Scotia found my hand and squeezed it. “Stay alive. Come find me after it’s over. I’ll make sure the Blackcoats know what you did.”

I nodded, and we both took off in opposite directions. Now that the codes were in safe hands, the crushing weight of responsibility lifted off my shoulders, and I briefly considered returning to Mercer Manor. They must have searched every inch of it if they’d left it unguarded, which meant it was likely the safest place for me to go. But getting back there without being seen—that was the real problem.

I turned down another alleyway. I’d done it once—I could get back there again. I just had to be—

“Aha,” said a voice, and this time it wasn’t Scotia’s. I whirled around, gripping a knife in my uninjured hand.

Williams stood in the alleyway behind me, brandishing his rifle like a club.

“Everyone’s looking for you, you know,” he said, and a deep, booming laugh echoed from his chest. “You’re worth a promotion.”

I didn’t wait for him to make the first move. There was no way I’d be able to outrun a bullet, so I did the only thing I could do—I rushed forward, hoping to catch him by surprise and stab him in the side.

I managed three steps before he pivoted easily despite his size, sending me flying toward a gray wall. Before I could run headfirst into it, he caught my good arm and whirled me around, pinning me against it instead.

“Nice try,” he said, grinning. I shoved my knee to his crotch, but instead of finding soft flesh, I hit something hard and plastic instead. A protective cup.


“Nighty-night,” said Williams, and as I struggled against his grip, he slammed the butt of his rifle into my temple, sending me spiraling back into darkness.

* * *

Voices murmured around me, and cold hands pulled at my bad shoulder, sending a white-hot shock of pain down my arm. I opened my eyes. My vision was blurry, but I could make out a shadowy figure standing in front of me, while two others hauled me to my feet.

“Knox?” I mumbled. My head pounded, and the world seemed distorted, as if I were looking at it through a piece of curved glass.

The shadowy figure didn’t answer me. Instead he called out, “Ready in five, four, three, two, one...”

A buzzer went off above my head, and the two figures on either side of me shoved me upward through a trapdoor, into bright light that might as well have shoved shards of glass into my eyeballs. A strange whooshing sound echoed in my ears, louder than it probably was thanks to the pounding in my head, and I squinted enough to see the opening in the floor close up completely.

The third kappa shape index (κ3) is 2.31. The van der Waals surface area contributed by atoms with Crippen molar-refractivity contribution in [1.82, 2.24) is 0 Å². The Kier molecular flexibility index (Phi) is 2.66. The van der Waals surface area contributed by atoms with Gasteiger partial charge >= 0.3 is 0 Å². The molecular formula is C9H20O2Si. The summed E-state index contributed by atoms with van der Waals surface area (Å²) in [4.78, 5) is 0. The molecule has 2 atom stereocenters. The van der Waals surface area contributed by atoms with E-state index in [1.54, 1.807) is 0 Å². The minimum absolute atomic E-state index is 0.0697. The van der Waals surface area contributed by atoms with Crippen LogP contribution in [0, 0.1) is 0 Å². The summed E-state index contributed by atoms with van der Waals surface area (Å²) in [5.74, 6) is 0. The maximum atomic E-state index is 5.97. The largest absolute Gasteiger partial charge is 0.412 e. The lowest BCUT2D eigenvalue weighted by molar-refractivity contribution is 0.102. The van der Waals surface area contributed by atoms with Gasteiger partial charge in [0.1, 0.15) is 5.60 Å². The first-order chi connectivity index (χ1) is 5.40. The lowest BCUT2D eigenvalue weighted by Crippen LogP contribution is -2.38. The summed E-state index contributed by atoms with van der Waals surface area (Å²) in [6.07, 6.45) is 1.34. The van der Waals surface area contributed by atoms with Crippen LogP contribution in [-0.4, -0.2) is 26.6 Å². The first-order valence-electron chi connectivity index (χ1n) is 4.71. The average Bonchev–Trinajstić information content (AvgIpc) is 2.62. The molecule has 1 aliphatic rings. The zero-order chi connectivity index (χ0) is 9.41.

What was going on?

Tears flooded my eyes, but I forced them open, and slowly my vision swam into focus. I was on some kind of platform at least six feet off the ground, with looming gray buildings surrounding it. Weak morning light filtered through the clouds, but there was something else above me, too.

Metal bars.

My chest tightened, and suddenly I could barely breathe.

I was in the cage.

“Kitty?” said a trembling voice only a few feet away. I turned my head slowly, and my heart dropped to my knees.

His face was covered in purple bruises, and his lank hair hung in his eyes as he hunched over, cradling his ribs, but I would have recognized him anywhere.




“Benjy?” My voice sounded weak and muffled, and I wasn’t sure if it was me or the concussion. “What—”

He limped across the cage and collapsed beside me, wrapping his arms around me the same way Elliott had embraced Noelle. I hugged him back with my good arm, and as I looked over his shoulder, the rest of the world came into focus.

Hundreds of prisoners in red and orange jumpsuits stood around the platform, staring up at us with blank expressions on their faces. But something wasn’t right—the sun was coming in from the wrong direction. It was still morning.

I looked up at the rooftop where Mercer stood, tall and proud and holding his automatic weapon with a sneer. Hannah stood beside him, and even from a distance, I could see the cuts and bruises decorating her face. Even if she’d managed to make it look like I’d injured her while escaping, there was no way she could have done that amount of damage to herself.

Mercer knew she’d let me go. And this was her punishment.

This was our punishment.

“Benjy,” I whispered. He was warm and solid against me, and I closed my eyes, breathing in his scent. So this was it. This was how we were going to die.

I exhaled, and relief crept through me, numbing the pain from my head and shoulder. I’d never had a chance of surviving Elsewhere, and Benjy was always paying for my mistakes, too. But we were together, and now there would be no more wondering when the final axe would drop.

“I’m sorry.” I kissed his stubbly cheek, and his grip around me tightened.

“You have nothing to be sorry for,” he whispered. “I love you, and I would rather die with you than live a single day without you. This is exactly how I want to spend my last seconds—with you.”

I buried my face in the crook of his neck and took a slow, deep breath. I was okay. We were okay. Death was inevitable, and this was our time.

“This is your only warning,” called Mercer, but his voice sounded distant, as if he were somewhere at the other end of a long tunnel. My fingers curled around Benjy’s jacket.

“You know where we’re going to be when we wake up?” I whispered. “In a field by our lake, tangled together under the warm sun. There’s going to be a picnic basket full of all kinds of food, and we’re going to have our cottage together, right next to our lake.”